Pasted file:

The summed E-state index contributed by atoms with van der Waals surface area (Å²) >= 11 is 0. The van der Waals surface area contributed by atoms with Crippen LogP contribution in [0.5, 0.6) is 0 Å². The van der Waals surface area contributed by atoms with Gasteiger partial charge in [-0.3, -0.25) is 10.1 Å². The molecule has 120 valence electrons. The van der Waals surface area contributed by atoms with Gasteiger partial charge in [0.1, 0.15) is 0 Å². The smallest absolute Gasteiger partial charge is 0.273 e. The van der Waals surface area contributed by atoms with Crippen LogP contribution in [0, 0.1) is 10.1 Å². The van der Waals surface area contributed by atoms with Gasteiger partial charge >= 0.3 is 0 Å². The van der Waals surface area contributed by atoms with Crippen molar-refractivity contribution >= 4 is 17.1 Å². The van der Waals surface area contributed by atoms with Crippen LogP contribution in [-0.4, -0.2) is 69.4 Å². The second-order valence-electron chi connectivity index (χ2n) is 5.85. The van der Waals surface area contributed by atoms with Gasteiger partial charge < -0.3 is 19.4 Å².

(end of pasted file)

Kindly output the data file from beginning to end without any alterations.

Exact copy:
The summed E-state index contributed by atoms with van der Waals surface area (Å²) >= 11 is 0. The van der Waals surface area contributed by atoms with Crippen LogP contribution in [0.5, 0.6) is 0 Å². The van der Waals surface area contributed by atoms with Gasteiger partial charge in [-0.3, -0.25) is 10.1 Å². The molecule has 120 valence electrons. The van der Waals surface area contributed by atoms with Gasteiger partial charge in [0.1, 0.15) is 0 Å². The smallest absolute Gasteiger partial charge is 0.273 e. The van der Waals surface area contributed by atoms with Crippen LogP contribution in [0, 0.1) is 10.1 Å². The van der Waals surface area contributed by atoms with Gasteiger partial charge >= 0.3 is 0 Å². The van der Waals surface area contributed by atoms with Crippen molar-refractivity contribution >= 4 is 17.1 Å². The van der Waals surface area contributed by atoms with Crippen LogP contribution in [-0.4, -0.2) is 69.4 Å². The second-order valence-electron chi connectivity index (χ2n) is 5.85. The van der Waals surface area contributed by atoms with Gasteiger partial charge < -0.3 is 19.4 Å².